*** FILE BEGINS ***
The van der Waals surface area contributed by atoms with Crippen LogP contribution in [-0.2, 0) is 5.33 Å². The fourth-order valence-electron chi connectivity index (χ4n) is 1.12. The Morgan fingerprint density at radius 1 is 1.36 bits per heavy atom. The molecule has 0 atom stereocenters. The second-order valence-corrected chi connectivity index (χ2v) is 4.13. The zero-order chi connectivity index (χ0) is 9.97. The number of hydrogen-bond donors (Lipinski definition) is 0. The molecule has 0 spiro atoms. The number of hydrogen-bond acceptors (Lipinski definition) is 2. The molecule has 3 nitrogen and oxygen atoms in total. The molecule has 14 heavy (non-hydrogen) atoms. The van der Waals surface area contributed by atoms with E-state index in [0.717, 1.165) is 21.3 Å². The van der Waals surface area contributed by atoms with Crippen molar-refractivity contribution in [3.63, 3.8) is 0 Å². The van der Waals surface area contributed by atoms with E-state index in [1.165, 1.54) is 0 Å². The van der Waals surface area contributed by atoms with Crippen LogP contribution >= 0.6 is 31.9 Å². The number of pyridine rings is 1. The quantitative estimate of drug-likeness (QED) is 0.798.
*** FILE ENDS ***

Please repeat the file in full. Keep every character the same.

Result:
The van der Waals surface area contributed by atoms with Crippen LogP contribution in [-0.2, 0) is 5.33 Å². The fourth-order valence-electron chi connectivity index (χ4n) is 1.12. The Morgan fingerprint density at radius 1 is 1.36 bits per heavy atom. The molecule has 0 atom stereocenters. The second-order valence-corrected chi connectivity index (χ2v) is 4.13. The zero-order chi connectivity index (χ0) is 9.97. The number of hydrogen-bond donors (Lipinski definition) is 0. The molecule has 0 spiro atoms. The number of hydrogen-bond acceptors (Lipinski definition) is 2. The molecule has 3 nitrogen and oxygen atoms in total. The molecule has 14 heavy (non-hydrogen) atoms. The van der Waals surface area contributed by atoms with E-state index in [0.717, 1.165) is 21.3 Å². The van der Waals surface area contributed by atoms with Crippen molar-refractivity contribution in [3.63, 3.8) is 0 Å². The van der Waals surface area contributed by atoms with E-state index in [1.165, 1.54) is 0 Å². The van der Waals surface area contributed by atoms with Crippen LogP contribution >= 0.6 is 31.9 Å². The number of pyridine rings is 1. The quantitative estimate of drug-likeness (QED) is 0.798.